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Which Word Planning Processes Require Attention: Evidence from Dual-Task Interference in Aphasics Speakers

EasyChair Preprint no. 6439

3 pagesDate: August 28, 2021

Abstract

In everyday life, utterance production is affected under dual-task condition, this effect is larger in case of impaired language. Dual-task paradigm have been used to test attentional requirement in utterance production (Ferreira & Pashler, 2002). Studies carried out with healthy (Cook & Meyer, 2008) and aphasics speakers (Laganaro, Bonnans, & Fargier, 2019) have shown that all word planning processes seem to be under attentional control. An increase of phonological errors has been reported in aphasics speakers in a dual-task with concurrent auditory stimuli appearing at SOA +300 ms (Laganaro et al, 2019). In the present study, we aim at investigating whether other word planning processes are affected by a concurrent dual-task if auditory stimuli are presented at different SoAs. 21 patients suffering from aphasia and 26 control subjects participated in this study. Participants underwent a picture naming task, an auditory detection task in isolation and under dual-task. Under dual-task condition, the auditory stimuli appeared at three SOAs (+150, +300 or +450 ms), corresponding to the time-window associated with lexical, phonological and phonetic encoding (Indefrey, 2011). In the dual-task, the participants had to name the pictures while pressing a key when they heard the target syllable. The results showed in both groups an interference at each SOA relative to single task on naming latencies. Analyses by type of error in aphasics speakers showed an increase of phonological errors at late SOAs (+300 and +450 ms) and an increase of omissions at SOA+150 ms. The results confirm the observation by Laganaro et al. (2019) that only phonological errors increased under dual-task condition was related to the specific SOA used. The increase of omissions and phonological errors at specific SOAs associated respectively to underlying lexical and post-lexical encoding processes confirm that attentional resources are involved at all encoding processes.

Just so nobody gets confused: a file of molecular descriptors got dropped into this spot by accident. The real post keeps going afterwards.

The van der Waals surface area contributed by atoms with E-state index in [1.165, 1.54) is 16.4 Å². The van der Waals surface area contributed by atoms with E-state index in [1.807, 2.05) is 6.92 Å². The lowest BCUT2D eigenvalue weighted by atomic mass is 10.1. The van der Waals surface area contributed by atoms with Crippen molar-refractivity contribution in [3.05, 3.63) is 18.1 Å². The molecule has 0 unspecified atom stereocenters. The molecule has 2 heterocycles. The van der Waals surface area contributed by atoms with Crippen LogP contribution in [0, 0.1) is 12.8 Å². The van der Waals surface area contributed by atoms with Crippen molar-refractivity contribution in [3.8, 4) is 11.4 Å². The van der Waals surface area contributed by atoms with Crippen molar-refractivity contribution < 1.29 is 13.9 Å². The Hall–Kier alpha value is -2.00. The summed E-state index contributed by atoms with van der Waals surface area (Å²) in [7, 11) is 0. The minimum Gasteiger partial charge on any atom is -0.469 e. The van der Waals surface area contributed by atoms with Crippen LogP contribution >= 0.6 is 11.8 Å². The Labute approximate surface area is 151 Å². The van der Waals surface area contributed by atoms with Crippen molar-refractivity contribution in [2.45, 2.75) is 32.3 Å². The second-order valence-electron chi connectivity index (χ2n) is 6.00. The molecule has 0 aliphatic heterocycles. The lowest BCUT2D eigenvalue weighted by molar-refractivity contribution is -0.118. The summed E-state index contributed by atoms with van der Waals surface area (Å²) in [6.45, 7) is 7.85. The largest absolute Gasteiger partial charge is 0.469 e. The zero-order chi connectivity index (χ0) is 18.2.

Keyphrases: aphasia, attention, dual-task interference, word production

BibTeX entry
BibTeX does not have the right entry for preprints. This is a hack for producing the correct reference:
@Booklet{EasyChair:6439,
  author = {Cyrielle Demierre and Grégoire Python and Bertrand Glize and Marina Laganaro},
  title = {Which Word Planning Processes Require Attention: Evidence from Dual-Task Interference in Aphasics Speakers},
  howpublished = {EasyChair Preprint no. 6439},

  year = {EasyChair, 2021}}
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